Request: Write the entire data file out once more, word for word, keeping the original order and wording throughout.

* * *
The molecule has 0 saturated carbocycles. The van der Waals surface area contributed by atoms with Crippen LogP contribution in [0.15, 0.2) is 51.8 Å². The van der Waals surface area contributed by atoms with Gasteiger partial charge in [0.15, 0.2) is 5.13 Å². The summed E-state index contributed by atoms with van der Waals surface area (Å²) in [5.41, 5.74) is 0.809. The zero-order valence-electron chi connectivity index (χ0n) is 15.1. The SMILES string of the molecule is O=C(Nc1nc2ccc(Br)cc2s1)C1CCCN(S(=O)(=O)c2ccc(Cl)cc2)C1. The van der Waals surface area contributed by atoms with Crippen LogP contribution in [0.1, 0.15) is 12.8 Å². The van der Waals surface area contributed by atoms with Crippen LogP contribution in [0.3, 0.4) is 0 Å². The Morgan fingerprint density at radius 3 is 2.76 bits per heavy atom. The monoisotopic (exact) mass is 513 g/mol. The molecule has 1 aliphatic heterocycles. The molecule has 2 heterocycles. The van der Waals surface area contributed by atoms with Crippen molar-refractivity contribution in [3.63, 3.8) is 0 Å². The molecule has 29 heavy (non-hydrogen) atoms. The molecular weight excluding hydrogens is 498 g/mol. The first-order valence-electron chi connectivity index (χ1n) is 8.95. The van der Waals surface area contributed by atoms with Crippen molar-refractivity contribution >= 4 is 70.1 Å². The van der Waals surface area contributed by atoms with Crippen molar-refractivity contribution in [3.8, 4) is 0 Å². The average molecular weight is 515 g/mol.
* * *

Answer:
The molecule has 0 saturated carbocycles. The van der Waals surface area contributed by atoms with Crippen LogP contribution in [0.15, 0.2) is 51.8 Å². The van der Waals surface area contributed by atoms with Gasteiger partial charge in [0.15, 0.2) is 5.13 Å². The summed E-state index contributed by atoms with van der Waals surface area (Å²) in [5.41, 5.74) is 0.809. The zero-order valence-electron chi connectivity index (χ0n) is 15.1. The SMILES string of the molecule is O=C(Nc1nc2ccc(Br)cc2s1)C1CCCN(S(=O)(=O)c2ccc(Cl)cc2)C1. The van der Waals surface area contributed by atoms with Crippen LogP contribution in [0.1, 0.15) is 12.8 Å². The van der Waals surface area contributed by atoms with Crippen LogP contribution in [0.3, 0.4) is 0 Å². The Morgan fingerprint density at radius 3 is 2.76 bits per heavy atom. The monoisotopic (exact) mass is 513 g/mol. The molecule has 1 aliphatic heterocycles. The molecule has 2 heterocycles. The van der Waals surface area contributed by atoms with Crippen molar-refractivity contribution in [3.63, 3.8) is 0 Å². The molecule has 29 heavy (non-hydrogen) atoms. The molecular weight excluding hydrogens is 498 g/mol. The first-order valence-electron chi connectivity index (χ1n) is 8.95. The van der Waals surface area contributed by atoms with Crippen molar-refractivity contribution >= 4 is 70.1 Å². The van der Waals surface area contributed by atoms with Crippen molar-refractivity contribution in [3.8, 4) is 0 Å². The average molecular weight is 515 g/mol.